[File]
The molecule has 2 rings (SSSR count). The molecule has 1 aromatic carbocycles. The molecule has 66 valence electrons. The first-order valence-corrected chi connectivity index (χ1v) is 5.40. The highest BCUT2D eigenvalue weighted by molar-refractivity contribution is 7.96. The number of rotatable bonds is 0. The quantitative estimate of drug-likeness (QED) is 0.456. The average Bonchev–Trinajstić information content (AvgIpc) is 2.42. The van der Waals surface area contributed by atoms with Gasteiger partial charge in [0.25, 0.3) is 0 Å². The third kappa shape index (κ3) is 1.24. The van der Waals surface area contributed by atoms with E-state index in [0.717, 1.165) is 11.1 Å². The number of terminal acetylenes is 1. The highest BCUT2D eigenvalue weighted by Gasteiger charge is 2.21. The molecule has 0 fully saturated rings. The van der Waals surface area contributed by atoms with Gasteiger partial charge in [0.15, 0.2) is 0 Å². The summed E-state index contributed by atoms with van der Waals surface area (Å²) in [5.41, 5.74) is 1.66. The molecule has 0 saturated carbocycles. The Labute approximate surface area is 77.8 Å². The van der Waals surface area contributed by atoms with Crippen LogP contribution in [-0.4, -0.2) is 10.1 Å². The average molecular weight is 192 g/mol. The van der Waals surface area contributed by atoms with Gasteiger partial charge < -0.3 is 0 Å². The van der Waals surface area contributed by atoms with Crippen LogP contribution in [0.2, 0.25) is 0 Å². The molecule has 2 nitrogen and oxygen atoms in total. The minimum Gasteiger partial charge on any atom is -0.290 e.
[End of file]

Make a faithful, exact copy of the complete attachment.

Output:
The molecule has 2 rings (SSSR count). The molecule has 1 aromatic carbocycles. The molecule has 66 valence electrons. The first-order valence-corrected chi connectivity index (χ1v) is 5.40. The highest BCUT2D eigenvalue weighted by molar-refractivity contribution is 7.96. The number of rotatable bonds is 0. The quantitative estimate of drug-likeness (QED) is 0.456. The average Bonchev–Trinajstić information content (AvgIpc) is 2.42. The van der Waals surface area contributed by atoms with Gasteiger partial charge in [0.25, 0.3) is 0 Å². The third kappa shape index (κ3) is 1.24. The van der Waals surface area contributed by atoms with E-state index in [0.717, 1.165) is 11.1 Å². The number of terminal acetylenes is 1. The highest BCUT2D eigenvalue weighted by Gasteiger charge is 2.21. The molecule has 0 fully saturated rings. The van der Waals surface area contributed by atoms with Gasteiger partial charge in [0.15, 0.2) is 0 Å². The summed E-state index contributed by atoms with van der Waals surface area (Å²) in [5.41, 5.74) is 1.66. The molecule has 0 saturated carbocycles. The Labute approximate surface area is 77.8 Å². The van der Waals surface area contributed by atoms with Crippen LogP contribution in [-0.4, -0.2) is 10.1 Å². The average molecular weight is 192 g/mol. The van der Waals surface area contributed by atoms with Gasteiger partial charge < -0.3 is 0 Å². The van der Waals surface area contributed by atoms with Crippen LogP contribution in [0.2, 0.25) is 0 Å². The molecule has 2 nitrogen and oxygen atoms in total. The minimum Gasteiger partial charge on any atom is -0.290 e.